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Monday, February 24, 2020

Mayor de Blasio's Fair Workweek Law Stands Up in Court

NYC Dept of Consumer Affairs and Worker Protection Photo

NEW YORK - Mayor Bill de Blasio, Department of Consumer and Worker Protection (DCWP) Commissioner Lorelei Salas and Corporation Counsel James E. Johnson announced on Tuesday February 18, that the New York State Supreme Court has upheld New York City's Fair Workweek Law and ruled that the law is not pre-empted by New York State wage and hour laws. The International Franchise Association, Restaurant Law Center, and the New York State Restaurant Association challenged the City's law as it applies to fast food workers, claiming it conflicted with, and was broadly preempted by state labor law. In rejecting the claims, and upholding the law, the Court acknowledged that New York City's purpose in passing the law was to protect vulnerable workers from exploitation by unpredictable scheduling.

Mayor Bill de Blasio Twitter Photo 

"In New York City, knowing when you're working and planning accordingly is a right," said Mayor Bill de Blasio. "We fought hard to get workers the peace of mind they deserve and will continue fighting for workers every time anyone tries to take it away."

NYC Dept of Consumer Affairs and Worker Protection Photo

"Today is a major win for workers across New York City. We are ecstatic with the court's decision on our Fair Workweek Law, which is intended to give fast-food and retail workers in New York City greater control over their lives and the chance to work full time jobs," said DCWP Commissioner Lorelei Salas. "We are committed to protecting New Yorkers and urge any fast food worker experiencing workplace violations to file a complaint with our office."

NYC Dept of Consumer Affairs and Worker Protection Photo

Corporation Counsel James E. Johnson said, "All of us want the ability to determine the course of our lives and plan for our families. Employers who fail to provide an advance schedule to an employee or impose last minute changes to a worker's schedule can, and often do, bring chaos to the lives of hardworking employees, many of whom are balancing other priorities like school or caring for a sick relative. Consistent and predictable schedules make life better for all of us and we are pleased the court has upheld this critically important city law."

Under the Fair Workweek Law, which went into effect on November 26, 2017, fast food employers in New York City must give workers good faith estimates of when and how much they will work, predictable work schedules, premium pay for schedule changes, and the opportunity to work newly available shifts before hiring new workers. Fast food employers also cannot schedule workers to work a "clopening" unless workers consent in writing and are paid a $100 premium to work the shift. Under the Law, retail employers must also give workers advance notice of work schedules and may not schedule workers for on-call shifts or change workers' schedules with inadequate notice. The required You Have a Right to a Predictable Work Schedule must be posted in any language that is the primary language of at least five percent of the workers at the workplace and is available on DCWP's website.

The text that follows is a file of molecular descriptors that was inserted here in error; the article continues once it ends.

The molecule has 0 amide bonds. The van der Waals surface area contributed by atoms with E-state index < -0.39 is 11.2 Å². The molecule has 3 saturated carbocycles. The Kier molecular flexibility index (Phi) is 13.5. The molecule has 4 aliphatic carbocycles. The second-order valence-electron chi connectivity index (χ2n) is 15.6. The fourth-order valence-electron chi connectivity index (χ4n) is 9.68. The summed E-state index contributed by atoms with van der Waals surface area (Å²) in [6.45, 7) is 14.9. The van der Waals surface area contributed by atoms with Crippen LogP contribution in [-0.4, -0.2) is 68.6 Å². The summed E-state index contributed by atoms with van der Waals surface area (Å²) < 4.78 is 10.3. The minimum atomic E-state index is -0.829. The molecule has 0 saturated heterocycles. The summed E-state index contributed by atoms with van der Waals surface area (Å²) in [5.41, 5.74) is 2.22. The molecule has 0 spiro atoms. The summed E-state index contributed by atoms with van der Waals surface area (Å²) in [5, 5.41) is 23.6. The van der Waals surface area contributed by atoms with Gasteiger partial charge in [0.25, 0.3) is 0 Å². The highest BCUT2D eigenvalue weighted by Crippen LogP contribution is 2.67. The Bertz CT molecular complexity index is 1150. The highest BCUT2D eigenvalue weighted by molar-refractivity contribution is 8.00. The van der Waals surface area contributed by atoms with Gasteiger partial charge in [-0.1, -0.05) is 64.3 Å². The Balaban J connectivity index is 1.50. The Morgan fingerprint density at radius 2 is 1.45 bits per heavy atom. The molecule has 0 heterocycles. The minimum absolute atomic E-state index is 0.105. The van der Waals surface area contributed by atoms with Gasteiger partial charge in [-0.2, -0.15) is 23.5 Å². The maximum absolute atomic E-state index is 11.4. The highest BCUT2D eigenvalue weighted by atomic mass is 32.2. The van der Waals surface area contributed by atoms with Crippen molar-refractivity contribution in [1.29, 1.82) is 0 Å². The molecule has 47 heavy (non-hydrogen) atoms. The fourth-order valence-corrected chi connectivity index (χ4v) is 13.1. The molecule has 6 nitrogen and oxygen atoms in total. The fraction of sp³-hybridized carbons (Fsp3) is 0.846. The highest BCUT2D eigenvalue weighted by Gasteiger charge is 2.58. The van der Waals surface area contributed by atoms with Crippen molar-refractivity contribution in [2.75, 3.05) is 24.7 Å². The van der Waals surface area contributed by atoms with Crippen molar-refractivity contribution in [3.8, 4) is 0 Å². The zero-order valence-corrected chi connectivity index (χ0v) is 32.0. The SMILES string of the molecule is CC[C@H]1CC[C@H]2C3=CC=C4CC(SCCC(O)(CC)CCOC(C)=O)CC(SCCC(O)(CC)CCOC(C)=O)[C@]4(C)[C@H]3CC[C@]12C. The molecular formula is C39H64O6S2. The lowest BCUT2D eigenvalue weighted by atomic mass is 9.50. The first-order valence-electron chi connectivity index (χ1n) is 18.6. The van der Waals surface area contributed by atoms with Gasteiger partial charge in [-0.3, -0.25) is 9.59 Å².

NYC Dept of Consumer Affairs and Worker Protection Photo

Since the law went into effect, DCWP has received more than 300 complaints about Fair Workweek, closed more than 130 investigations, and obtained resolutions requiring more than $1,500,000 combined fines and restitution for more than 3,000 workers.

"The Fair Workweek is all about protecting workers and their rights. It allows fast-food employees to improve their lives and have control of their schedules. For far too long, fast-food hourly workers faced unfair work schedules, like, for example, closing down a store and then opening it the following morning. I am proud of the work the City Council did to require fast food employers, among other measures, to provide workers with a two-week's notice of their schedule. Today's ruling strengthens the protections that allow hourly workers to plan for family responsibilities and complete their work schedules without last-minute surprises," said Council Speaker Corey Johnson.

NYC Dept of Consumer Affairs and Worker Protection Photo

"32BJ SEIU supported us, fast food workers, in our fight to win the groundbreaking Fair Workweek law," Brianna Augustin, who works at Chipotle, said. "I am very appreciative, as a new mother, that the law says I should get my schedule two weeks in advance. This law is a way for me to stabilize my schedule, for me to get more hours at work and it creates a path to full time hours for me."

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